Note: To protect the privacy of our members, e-mail addresses have been removed from the archived messages. As a result, some links may be broken.

Find Lesson Plans on! GettyGames

Re: Teaching the merits of abstract art


Date: Sat Mar 10 2001 - 04:37:01 PST

Picasso did many self portraits through out his life. One of the earliest is
very representational one of the latest, before he passed away, is very
abstract. I use 5 of them as a group, going from realistic to abstract. We
talk about how a person can see him or herself, and how in the end, Picasso
was doing a portrait of how he felt, rather than how he looked.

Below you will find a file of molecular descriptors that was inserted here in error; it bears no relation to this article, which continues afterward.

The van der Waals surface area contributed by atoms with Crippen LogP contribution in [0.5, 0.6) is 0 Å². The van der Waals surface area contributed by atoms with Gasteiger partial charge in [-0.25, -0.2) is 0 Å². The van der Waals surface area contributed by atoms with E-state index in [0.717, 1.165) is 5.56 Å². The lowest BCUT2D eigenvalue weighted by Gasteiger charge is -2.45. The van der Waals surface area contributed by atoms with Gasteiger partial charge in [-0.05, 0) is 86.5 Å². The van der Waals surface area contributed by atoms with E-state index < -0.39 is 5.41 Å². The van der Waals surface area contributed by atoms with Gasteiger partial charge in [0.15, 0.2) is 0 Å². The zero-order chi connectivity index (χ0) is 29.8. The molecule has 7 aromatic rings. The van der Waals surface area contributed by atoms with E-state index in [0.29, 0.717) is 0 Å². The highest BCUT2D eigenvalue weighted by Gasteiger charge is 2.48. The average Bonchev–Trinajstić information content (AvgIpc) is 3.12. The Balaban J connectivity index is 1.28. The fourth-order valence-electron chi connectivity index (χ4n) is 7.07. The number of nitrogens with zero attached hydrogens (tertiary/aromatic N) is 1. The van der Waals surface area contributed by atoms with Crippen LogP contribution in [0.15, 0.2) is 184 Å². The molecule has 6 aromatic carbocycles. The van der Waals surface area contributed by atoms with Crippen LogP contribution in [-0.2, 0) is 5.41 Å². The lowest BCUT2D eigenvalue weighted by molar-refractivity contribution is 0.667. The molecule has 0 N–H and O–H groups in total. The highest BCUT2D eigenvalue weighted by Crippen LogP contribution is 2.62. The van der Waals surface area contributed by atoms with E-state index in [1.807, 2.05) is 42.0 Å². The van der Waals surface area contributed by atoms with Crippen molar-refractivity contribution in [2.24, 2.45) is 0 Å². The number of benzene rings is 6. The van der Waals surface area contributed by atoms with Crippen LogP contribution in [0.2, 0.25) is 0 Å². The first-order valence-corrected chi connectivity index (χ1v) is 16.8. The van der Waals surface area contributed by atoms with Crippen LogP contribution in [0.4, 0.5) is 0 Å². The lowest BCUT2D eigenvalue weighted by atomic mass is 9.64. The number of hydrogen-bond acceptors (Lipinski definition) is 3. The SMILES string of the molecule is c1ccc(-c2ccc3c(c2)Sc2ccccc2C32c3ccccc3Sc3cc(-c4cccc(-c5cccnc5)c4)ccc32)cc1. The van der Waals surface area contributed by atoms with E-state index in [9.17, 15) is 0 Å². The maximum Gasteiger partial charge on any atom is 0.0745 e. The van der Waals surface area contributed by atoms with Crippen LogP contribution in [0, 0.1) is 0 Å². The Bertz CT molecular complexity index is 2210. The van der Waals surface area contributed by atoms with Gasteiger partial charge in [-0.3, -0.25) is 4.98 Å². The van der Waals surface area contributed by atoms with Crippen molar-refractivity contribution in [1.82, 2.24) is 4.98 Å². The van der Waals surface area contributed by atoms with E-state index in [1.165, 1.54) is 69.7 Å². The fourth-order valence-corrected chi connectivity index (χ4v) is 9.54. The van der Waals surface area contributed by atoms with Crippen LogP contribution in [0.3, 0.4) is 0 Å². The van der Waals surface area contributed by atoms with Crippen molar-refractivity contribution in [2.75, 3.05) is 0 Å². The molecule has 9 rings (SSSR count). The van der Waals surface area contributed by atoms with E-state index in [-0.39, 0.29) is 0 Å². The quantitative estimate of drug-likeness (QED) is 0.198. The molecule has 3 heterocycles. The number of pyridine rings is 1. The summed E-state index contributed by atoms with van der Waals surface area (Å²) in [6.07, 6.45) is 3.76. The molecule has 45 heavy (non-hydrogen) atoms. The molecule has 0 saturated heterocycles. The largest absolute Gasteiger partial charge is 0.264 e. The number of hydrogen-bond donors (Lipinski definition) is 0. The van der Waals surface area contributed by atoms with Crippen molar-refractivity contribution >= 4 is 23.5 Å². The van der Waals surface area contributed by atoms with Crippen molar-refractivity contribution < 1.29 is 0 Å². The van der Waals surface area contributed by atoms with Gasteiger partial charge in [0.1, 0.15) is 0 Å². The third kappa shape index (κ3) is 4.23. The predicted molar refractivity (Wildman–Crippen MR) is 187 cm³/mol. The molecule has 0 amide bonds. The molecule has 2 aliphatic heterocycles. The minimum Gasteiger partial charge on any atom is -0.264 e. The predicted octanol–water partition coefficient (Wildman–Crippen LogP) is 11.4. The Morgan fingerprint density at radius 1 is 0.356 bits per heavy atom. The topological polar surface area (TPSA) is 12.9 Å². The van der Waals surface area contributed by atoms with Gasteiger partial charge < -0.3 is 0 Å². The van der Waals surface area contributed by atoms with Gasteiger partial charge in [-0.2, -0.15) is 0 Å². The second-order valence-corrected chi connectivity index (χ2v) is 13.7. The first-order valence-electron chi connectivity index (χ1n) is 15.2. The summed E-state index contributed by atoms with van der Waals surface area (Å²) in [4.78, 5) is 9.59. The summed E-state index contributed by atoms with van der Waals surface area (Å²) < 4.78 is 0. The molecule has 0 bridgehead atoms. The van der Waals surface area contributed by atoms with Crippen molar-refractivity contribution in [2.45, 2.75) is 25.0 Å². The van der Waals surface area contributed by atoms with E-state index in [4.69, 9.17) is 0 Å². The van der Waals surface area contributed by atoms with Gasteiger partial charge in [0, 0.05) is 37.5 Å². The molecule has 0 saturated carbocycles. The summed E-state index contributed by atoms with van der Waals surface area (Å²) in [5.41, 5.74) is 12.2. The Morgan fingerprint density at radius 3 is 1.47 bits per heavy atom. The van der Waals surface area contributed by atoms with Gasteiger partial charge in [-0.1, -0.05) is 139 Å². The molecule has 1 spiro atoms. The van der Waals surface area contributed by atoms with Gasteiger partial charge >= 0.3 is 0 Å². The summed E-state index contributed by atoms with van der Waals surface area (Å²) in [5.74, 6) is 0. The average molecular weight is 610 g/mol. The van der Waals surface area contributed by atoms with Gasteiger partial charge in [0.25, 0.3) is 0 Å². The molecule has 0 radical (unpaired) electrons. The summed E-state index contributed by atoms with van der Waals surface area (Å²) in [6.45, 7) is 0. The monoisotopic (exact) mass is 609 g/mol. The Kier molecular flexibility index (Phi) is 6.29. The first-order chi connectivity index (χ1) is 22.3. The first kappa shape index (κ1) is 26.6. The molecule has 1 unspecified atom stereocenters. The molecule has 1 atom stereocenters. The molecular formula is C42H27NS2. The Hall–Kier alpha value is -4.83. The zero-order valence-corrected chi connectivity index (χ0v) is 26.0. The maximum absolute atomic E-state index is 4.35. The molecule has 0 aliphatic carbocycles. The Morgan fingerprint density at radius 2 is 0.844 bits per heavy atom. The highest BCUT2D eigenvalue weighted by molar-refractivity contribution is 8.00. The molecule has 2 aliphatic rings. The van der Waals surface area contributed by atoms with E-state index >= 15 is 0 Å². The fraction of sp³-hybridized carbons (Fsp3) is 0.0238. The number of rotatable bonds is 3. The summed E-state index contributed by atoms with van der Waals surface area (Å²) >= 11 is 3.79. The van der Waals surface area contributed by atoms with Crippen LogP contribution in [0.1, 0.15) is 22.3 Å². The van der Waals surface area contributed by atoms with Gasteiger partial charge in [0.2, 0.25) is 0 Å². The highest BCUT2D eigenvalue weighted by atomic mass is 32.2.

I have found this to be a good jumping off point for discussing abstract
works. Not...nonrepresentational, but abstract. After this discussion,
students have a better understanding that you don't always paint what you
see....sometimes you paint what you think or feel.

Another lesson I did with Kindergarteners was to read them a book about how
sunflowers grow. Very realistic with photographs of a sunflower farm. In
the book it talks about how beautiful the sunflowers were so people
photographed them and painted them. We then looked at van Gogh's sunflowers
and we compared them to the real sunflowers. The students immediated said
that van Gogh painted sunflowers that was because that was how he saw them.
We used words to descibe them like wild and dancing and hairy...hehe.

I don't know if it helps. Good luck!